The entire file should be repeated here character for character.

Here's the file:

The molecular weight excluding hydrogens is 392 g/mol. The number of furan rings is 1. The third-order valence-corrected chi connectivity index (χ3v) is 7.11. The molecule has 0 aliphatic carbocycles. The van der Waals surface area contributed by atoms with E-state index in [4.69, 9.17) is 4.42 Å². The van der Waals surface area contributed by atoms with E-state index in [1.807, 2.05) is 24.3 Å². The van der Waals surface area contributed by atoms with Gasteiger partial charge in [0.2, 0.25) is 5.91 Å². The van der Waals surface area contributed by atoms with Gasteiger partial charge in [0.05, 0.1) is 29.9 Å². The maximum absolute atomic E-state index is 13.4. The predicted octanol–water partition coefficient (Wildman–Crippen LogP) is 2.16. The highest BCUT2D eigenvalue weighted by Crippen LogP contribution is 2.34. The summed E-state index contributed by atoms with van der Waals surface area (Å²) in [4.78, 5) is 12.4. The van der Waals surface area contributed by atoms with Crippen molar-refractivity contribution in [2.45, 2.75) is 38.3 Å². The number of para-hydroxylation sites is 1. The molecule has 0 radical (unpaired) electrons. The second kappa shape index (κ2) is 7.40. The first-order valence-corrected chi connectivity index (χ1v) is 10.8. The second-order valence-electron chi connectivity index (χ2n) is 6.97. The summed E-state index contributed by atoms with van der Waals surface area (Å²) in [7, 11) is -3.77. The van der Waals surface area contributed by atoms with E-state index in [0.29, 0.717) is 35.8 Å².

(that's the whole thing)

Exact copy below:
The molecular weight excluding hydrogens is 392 g/mol. The number of furan rings is 1. The third-order valence-corrected chi connectivity index (χ3v) is 7.11. The molecule has 0 aliphatic carbocycles. The van der Waals surface area contributed by atoms with E-state index in [4.69, 9.17) is 4.42 Å². The van der Waals surface area contributed by atoms with E-state index in [1.807, 2.05) is 24.3 Å². The van der Waals surface area contributed by atoms with Gasteiger partial charge in [0.2, 0.25) is 5.91 Å². The van der Waals surface area contributed by atoms with Gasteiger partial charge in [0.05, 0.1) is 29.9 Å². The maximum absolute atomic E-state index is 13.4. The predicted octanol–water partition coefficient (Wildman–Crippen LogP) is 2.16. The highest BCUT2D eigenvalue weighted by Crippen LogP contribution is 2.34. The summed E-state index contributed by atoms with van der Waals surface area (Å²) in [4.78, 5) is 12.4. The van der Waals surface area contributed by atoms with Crippen molar-refractivity contribution in [2.45, 2.75) is 38.3 Å². The number of para-hydroxylation sites is 1. The molecule has 0 radical (unpaired) electrons. The second kappa shape index (κ2) is 7.40. The first-order valence-corrected chi connectivity index (χ1v) is 10.8. The second-order valence-electron chi connectivity index (χ2n) is 6.97. The summed E-state index contributed by atoms with van der Waals surface area (Å²) in [7, 11) is -3.77. The van der Waals surface area contributed by atoms with E-state index in [0.29, 0.717) is 35.8 Å².